Who is the voice behind the curtain?  An online course can seem "robotic" if there is no sense of who is teaching the course, no sense of personality.  It is virtually impossible in the face to face classroom to "teach" without your students gaining a sense of who you are.  Some things are readily apparent; age, gender, race; and other personality aspects become apparent with time, like sense of humor.

In contrast, it is a challenging task to convey the same type of information in an online course.  Online courses are generally complete before the course opens, with all materials and instructions students need to accomplish the learning goals already in place. Many instructors interact only when prompted by the students.  Online courses are often designed to be taught by different instructors, thereby further limiting any sense of instructor presence. Since much of the material in an online course is text base, the style is often one of a more formal, objective voice unlike an instructor’s presentation in a classroom. Furthermore, it is difficult, and even risky (although recommended), to use humor in an online course as it may be misconstrued. Without photos or videos students may have no sense of who their instructor is, beyond a name and email address. 

But students cannot connect with their instructor without gaining a sense of who belongs to the voice behind the curtain.  Not connecting negatively impacts the student's engagement and success in the course. So how can this be accomplished in the online course?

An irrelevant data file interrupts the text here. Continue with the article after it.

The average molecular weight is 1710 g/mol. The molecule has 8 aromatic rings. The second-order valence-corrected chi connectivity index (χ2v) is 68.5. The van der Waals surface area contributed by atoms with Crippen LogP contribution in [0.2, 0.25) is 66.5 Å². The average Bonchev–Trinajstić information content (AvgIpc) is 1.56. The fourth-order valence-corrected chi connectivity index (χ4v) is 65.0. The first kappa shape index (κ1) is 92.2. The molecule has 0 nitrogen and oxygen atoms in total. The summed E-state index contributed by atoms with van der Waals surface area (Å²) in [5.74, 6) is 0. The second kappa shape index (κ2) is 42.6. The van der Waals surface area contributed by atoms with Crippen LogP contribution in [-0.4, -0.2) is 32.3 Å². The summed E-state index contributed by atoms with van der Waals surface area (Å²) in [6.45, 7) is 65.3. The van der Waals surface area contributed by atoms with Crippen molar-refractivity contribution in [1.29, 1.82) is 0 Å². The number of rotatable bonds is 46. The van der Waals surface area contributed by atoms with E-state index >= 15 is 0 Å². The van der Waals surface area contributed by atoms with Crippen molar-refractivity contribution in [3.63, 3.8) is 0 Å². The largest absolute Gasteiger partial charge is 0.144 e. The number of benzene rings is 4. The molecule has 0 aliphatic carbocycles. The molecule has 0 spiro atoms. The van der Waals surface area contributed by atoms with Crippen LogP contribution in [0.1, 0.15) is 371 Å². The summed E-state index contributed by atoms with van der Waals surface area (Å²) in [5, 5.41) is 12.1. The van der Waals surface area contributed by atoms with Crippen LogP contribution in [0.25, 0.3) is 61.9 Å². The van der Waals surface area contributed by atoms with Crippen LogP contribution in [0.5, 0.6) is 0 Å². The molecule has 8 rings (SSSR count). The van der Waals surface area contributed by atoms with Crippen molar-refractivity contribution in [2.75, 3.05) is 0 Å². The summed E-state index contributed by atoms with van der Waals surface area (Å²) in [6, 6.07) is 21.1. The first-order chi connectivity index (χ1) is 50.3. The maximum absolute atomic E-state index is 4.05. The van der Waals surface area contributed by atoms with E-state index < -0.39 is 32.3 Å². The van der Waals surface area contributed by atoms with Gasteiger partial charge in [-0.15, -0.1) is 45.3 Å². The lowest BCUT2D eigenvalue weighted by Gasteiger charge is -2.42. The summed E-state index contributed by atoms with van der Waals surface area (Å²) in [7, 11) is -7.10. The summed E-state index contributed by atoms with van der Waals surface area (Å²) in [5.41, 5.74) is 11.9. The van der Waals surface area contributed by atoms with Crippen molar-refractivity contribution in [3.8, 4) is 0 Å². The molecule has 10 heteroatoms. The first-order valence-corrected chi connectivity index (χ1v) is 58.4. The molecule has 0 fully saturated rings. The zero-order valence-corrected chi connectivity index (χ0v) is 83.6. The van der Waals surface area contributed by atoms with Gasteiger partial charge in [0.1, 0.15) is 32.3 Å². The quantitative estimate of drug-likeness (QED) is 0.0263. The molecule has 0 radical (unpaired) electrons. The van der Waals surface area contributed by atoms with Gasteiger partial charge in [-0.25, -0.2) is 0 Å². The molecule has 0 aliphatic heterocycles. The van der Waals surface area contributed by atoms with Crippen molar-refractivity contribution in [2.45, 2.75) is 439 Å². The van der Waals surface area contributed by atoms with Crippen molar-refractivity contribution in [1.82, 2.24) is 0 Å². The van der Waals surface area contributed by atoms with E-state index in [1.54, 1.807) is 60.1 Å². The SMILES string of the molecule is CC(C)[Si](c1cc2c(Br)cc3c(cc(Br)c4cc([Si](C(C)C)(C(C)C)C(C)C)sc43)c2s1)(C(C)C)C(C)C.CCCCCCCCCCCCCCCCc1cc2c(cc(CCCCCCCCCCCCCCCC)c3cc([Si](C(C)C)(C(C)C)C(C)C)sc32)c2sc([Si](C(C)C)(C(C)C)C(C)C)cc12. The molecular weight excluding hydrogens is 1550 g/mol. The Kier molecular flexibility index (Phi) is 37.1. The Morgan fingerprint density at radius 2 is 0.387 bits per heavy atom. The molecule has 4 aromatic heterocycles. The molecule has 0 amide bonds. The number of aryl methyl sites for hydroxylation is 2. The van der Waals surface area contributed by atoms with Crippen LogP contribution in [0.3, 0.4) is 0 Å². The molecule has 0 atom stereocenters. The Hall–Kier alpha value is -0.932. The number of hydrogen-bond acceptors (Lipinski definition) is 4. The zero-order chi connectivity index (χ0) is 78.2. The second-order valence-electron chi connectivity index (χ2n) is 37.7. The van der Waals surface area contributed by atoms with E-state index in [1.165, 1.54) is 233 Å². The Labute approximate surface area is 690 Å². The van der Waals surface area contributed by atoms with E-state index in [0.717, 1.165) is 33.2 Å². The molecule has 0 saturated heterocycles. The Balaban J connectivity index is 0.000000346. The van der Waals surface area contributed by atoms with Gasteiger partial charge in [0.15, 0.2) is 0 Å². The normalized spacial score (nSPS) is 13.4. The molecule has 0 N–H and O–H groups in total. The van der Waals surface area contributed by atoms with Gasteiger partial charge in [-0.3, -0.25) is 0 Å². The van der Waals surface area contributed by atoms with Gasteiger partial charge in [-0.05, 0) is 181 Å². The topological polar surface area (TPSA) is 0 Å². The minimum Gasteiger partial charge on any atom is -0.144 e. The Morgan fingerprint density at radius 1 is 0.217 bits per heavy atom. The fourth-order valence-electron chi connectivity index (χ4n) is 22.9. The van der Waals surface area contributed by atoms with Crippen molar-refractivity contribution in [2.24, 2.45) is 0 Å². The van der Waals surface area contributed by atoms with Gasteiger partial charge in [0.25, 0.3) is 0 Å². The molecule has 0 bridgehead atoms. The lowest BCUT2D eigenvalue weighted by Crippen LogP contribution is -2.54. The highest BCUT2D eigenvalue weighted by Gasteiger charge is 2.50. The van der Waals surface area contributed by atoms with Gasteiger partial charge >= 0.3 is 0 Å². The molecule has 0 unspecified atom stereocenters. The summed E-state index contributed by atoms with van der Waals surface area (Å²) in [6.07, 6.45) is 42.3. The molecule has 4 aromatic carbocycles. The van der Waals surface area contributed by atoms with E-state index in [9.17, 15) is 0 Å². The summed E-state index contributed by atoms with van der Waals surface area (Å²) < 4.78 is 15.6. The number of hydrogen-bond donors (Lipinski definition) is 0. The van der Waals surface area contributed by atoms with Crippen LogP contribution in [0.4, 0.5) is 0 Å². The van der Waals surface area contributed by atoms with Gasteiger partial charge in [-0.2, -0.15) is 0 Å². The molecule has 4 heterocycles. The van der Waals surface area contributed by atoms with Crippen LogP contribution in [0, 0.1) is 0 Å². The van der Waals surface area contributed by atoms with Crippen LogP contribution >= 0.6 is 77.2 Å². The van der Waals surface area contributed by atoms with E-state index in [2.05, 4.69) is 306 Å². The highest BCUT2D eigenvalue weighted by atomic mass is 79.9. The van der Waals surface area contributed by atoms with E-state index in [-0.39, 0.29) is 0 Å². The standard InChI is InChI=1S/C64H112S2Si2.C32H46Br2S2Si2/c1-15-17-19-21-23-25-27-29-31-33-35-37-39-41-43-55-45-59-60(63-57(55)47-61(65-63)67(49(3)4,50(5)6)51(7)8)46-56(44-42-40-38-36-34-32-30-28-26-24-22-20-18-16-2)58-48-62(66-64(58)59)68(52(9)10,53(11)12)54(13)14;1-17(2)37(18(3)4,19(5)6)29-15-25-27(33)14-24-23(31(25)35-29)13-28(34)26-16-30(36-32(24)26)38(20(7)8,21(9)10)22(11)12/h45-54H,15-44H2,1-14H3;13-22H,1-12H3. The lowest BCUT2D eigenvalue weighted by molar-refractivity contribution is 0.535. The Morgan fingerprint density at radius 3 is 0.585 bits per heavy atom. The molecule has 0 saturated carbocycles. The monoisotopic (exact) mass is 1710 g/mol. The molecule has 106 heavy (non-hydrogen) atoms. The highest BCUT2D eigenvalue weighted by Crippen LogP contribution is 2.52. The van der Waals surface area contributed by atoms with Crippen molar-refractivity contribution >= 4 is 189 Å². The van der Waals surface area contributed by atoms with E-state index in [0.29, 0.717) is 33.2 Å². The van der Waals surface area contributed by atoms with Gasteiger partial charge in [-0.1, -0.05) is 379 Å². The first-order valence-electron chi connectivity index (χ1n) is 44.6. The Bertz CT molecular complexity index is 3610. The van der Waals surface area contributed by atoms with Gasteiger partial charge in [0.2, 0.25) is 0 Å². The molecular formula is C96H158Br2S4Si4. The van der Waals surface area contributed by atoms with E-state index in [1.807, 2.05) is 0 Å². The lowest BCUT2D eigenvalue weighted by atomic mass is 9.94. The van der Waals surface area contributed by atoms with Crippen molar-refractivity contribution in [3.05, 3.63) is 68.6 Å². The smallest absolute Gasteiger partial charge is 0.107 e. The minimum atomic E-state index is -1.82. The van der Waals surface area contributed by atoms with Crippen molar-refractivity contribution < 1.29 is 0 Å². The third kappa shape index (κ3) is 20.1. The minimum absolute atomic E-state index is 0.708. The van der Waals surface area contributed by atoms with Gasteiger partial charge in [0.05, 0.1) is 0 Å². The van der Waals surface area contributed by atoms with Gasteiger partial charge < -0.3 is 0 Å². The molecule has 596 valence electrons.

First, and most important, be engaged by participating in the discussion forums, challenge your students to higher levels of critical thinking by asking them open ended questions. (For more on managing online discussion watch this blog spot). Be responsive to your students, provide frequent and in-depth feedback. Even small amounts of feedback will be appreciated by students. When interacting with students, use a more personal voice, rather than the formal voice we often adopt in writing.  If you’re feeling brave, use an emoticon to convey your sense of humor.

Secondly, post an image of yourself and open the course with a personal introduction. Include in your message information about the course, such as your instructional style, unique educational activities conducted through the course and why they are included.  Adding audio or video further conveys a sense of you.  This can be accomplished by narrating power point slides or using a flip camera to create a simple video.

These are not complicated or time consuming tasks, and they convey valuable information aside from the actual content. Again, lean towards a professional, but personal voice as you would when engaging your students in the face to face classroom.  You’ll find that your students will be more engaged and more responsive simply because they feel they know you better.  Think about how much better Dorothy connected with the Wizard of Oz once the curtain came down :) .

For more information: The Indicators of Instructor Presence that are Important to Students in Online Courses, http://jolt.merlot.org/vol6no4/sheridan_1210.htm or visit http://elearning.wsu.edu/

Rebecca Vandevord

About this Blog

This blog lets us talk to you directly, and lets you talk to us. Please feel free to ask questions and share your own knowledge and experience. To have posts automatically delivered, simply select the subscribe button below.



The Global Campus, PO Box 645220, Washington State University, Pullman WA 99164-5220, 509-335-3557, Contact Us
Copyright © 2011 Board of Regents, Washington State University | Accessibility | Policies | Copyright

Powered by BlogEngine.NET